Welcome to another edition of In The Spotlight. The American West has captured people’s imaginations for a very long time. Even though most of us know that life in the West isn’t very similar to the romanticised version of it that we see in some films and television shows there’s still something about it that draws people in. So it’s not surprising that there’ve been some very successful series set in that part of the U.S. To get a sense of what I mean let’s take a closer look at one of them, Craig Johnson’s Walt Longmire series. Let’s turn the spotlight today on the first in that series The Cold Dish.
The story begins with the discovery late one afternoon of a young man’s body on public land not far from Durant, Wyoming. The person who discovered the body is an habitual drunk so at first Sheriff Walt Longmire doesn’t take the call very seriously. In fact he sends his deputy Victoria “Vic” Moretti to the scene, expecting that she’ll find that the “dead body” is a dead sheep. Longmire is wrong. The body belongs to a young man from the area Cody Pritchard. There’s not a lot of evidence to go on at first, so Longmire and his team begin by trying to trace Pritchard’s last days and weeks. Then there’s another murder. Jacob Esper’s body is discovered near the place where he’d planned a fishing trip.
Although there isn’t a lot of evidence, Longmire believes he knows what’s behind these murders. Pritchard and Esper were two of four young men who, a few years earlier, were convicted of gang-raping then-sixteen-year-old Melissa Little Bird. Some of the evidence in the two murders suggests that the killer might be a member of Melissa’s Cheyenne Nation and possibly even a member of her family. If so this is going to be an incredibly difficult case for Longmire, who can’t really blame the killer. Melissa’s attackers got what everyone thinks were unfairly light sentences for what they did despite Longmire’s efforts. Besides, these murders could add real tension to the relations between the Whites and those who live on the Cheyenne Reservation. But it seems clear that someone has decided to take vengeance and Longmire will have to stop that person.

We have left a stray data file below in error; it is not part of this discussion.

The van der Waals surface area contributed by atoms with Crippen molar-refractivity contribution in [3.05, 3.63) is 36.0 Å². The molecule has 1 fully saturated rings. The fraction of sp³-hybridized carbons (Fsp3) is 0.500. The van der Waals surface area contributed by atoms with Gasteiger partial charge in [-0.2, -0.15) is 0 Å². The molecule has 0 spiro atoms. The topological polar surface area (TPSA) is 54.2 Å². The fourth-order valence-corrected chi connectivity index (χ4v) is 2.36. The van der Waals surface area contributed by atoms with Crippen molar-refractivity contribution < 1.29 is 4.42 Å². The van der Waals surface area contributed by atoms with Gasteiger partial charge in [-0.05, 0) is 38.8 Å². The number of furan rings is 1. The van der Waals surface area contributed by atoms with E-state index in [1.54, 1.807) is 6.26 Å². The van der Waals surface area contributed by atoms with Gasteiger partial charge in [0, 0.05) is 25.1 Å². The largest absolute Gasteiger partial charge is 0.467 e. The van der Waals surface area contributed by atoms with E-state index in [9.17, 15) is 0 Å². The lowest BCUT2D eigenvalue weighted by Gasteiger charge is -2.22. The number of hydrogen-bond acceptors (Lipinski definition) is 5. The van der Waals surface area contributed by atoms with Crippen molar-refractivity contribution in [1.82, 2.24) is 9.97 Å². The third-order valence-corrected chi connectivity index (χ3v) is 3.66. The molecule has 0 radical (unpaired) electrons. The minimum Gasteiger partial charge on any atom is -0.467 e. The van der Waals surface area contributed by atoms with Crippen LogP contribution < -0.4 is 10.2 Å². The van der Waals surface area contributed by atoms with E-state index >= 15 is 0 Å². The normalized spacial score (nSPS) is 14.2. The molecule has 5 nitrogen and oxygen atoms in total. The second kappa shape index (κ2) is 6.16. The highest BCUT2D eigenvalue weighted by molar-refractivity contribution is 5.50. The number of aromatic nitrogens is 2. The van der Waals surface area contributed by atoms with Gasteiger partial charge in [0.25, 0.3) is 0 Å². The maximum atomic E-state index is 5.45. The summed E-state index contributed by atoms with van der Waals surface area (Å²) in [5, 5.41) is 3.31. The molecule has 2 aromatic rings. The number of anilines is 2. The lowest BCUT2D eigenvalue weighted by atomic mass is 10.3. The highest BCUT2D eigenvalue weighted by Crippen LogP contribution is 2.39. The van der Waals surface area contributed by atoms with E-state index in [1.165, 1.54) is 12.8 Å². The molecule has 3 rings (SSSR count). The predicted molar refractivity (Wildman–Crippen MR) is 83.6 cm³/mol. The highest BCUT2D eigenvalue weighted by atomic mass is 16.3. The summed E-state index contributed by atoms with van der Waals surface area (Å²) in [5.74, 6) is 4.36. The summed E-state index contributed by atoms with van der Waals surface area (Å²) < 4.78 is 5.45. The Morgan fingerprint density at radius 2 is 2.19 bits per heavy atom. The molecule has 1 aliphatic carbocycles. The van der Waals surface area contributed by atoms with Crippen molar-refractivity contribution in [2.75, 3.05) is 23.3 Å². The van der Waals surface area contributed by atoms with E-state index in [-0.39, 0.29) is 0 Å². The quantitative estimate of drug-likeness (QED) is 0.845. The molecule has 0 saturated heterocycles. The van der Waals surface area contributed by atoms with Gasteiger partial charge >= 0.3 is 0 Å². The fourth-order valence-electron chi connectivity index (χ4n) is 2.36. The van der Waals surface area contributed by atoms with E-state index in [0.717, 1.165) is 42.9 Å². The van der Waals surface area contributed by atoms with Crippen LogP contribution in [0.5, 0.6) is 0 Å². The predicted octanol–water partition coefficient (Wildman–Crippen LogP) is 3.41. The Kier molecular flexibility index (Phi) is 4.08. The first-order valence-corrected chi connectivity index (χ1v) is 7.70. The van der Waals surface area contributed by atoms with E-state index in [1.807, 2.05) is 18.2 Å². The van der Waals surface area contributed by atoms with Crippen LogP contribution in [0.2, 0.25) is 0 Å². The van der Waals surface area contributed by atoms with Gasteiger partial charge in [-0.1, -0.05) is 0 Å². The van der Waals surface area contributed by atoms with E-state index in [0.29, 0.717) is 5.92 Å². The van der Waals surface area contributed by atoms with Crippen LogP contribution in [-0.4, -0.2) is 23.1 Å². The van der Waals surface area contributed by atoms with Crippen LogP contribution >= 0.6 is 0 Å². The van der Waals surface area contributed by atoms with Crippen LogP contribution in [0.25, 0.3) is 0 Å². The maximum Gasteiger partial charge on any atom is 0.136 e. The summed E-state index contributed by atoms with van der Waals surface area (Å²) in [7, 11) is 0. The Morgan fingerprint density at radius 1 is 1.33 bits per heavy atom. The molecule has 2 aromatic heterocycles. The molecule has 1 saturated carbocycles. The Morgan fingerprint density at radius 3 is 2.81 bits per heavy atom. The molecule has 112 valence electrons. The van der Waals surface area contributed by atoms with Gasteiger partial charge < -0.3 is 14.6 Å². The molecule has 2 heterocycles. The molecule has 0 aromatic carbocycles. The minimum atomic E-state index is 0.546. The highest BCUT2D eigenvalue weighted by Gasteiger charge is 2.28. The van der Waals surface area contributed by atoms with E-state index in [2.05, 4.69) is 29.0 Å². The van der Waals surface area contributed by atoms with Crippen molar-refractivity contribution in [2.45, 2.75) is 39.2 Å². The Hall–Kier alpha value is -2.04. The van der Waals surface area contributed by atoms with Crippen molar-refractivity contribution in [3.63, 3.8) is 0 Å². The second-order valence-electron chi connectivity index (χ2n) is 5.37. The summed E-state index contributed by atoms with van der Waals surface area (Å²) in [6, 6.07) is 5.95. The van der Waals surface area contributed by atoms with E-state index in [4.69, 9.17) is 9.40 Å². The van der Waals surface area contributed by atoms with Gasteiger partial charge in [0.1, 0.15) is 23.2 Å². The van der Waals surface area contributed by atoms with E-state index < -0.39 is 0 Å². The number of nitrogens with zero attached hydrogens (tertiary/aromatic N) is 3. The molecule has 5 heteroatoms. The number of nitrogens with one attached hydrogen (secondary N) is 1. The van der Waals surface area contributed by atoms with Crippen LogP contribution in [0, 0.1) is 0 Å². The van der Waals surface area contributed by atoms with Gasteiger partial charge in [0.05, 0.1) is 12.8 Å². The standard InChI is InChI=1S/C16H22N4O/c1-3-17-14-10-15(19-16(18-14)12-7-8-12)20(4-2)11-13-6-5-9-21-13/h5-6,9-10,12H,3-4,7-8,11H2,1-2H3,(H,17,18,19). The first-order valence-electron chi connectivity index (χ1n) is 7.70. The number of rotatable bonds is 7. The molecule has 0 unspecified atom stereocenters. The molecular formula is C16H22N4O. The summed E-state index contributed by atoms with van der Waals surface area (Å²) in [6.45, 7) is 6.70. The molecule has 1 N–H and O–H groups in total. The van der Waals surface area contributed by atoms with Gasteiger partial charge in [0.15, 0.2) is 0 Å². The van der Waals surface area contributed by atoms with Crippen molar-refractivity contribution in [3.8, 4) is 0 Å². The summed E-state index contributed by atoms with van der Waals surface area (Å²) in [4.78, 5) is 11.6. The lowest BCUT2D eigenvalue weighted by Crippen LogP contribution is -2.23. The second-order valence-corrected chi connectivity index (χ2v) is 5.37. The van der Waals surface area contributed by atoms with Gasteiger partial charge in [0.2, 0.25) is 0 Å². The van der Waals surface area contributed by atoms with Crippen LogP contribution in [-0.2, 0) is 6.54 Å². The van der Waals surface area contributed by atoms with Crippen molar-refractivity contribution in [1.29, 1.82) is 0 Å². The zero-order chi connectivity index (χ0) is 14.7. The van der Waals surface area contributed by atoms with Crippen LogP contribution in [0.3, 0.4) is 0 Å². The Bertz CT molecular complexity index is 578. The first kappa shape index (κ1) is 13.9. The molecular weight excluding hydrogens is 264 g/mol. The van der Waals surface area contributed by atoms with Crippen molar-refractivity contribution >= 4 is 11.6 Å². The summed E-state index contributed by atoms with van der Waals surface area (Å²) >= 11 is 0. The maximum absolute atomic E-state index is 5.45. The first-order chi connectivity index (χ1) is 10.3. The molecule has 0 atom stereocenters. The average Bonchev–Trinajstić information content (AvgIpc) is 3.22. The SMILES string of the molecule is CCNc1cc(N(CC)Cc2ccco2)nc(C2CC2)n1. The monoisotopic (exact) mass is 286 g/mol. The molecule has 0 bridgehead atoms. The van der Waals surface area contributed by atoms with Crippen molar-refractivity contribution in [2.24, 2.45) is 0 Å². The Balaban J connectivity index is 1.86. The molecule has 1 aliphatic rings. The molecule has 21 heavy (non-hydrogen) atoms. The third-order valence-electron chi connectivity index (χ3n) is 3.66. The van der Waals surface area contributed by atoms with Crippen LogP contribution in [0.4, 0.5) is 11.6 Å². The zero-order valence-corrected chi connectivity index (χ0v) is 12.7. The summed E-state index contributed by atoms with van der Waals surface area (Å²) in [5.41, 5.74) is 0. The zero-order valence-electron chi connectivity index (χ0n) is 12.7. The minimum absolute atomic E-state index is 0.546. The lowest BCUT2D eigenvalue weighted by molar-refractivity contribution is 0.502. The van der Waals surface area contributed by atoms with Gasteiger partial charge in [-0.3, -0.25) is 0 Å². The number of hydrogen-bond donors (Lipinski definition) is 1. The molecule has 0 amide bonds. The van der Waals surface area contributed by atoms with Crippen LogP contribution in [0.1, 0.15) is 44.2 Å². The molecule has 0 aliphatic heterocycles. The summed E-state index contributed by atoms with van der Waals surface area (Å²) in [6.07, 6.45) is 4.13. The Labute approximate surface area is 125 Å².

Longmire believes that the other two young men Esper’s twin brother George and Bryan Keller may be in danger. Besides, they may know who’s responsible for the murders. So his next step is to find Esper and Keller and see what they know. Keller is put into protective custody, claiming that he doesn’t anything about the two murders. But George Esper disappears. So now Longmire and his team have to track down George Esper, find out what they can from Bryan Keller and find the killer. In the end, Longmire finds out who the killer is and how these murders are connected to the case of Melissa Little Bird. And no, it’s not the straightforward kind of case you might think.
As the title suggests, one of the main elements running through this novel is the theme of revenge. But Johnson doesn’t treat that theme in the abstract. Rather, we see what the effect of a terrible crime is on its victim, the victim’s family and just about everyone else as we get to know Melissa Little Bird and the members of her family. We also see its effect on the perpetrators as we get to know Bryan Keller and as we learn a little about the Esper twins and Cody Pritchard. What’s interesting is that each of these four young men have been affected differently by what they did.
In some ways this is a police procedural. So we follow along as Longmire and his team interview family members and witnesses and collect evidence. We also get a sense of the long hours and frustration of a serious investigation.
Walt Longmire is haunted by what happened to Melissa Little Bird although he’s not responsible for it, and that sense of personal responsibility is an important part of his character. And Longmire’s character is an essential element in this novel. He’s a widower whose grown daughter Cady is a successful Philadelphia attorney. Although he lives alone, Longmire doesn’t wallow in loneliness or engage in a lot of self-destructive behaviour. And, very refreshingly, he has a loving relationship with Cady, calling her,
“…my singular ray of sunshine.”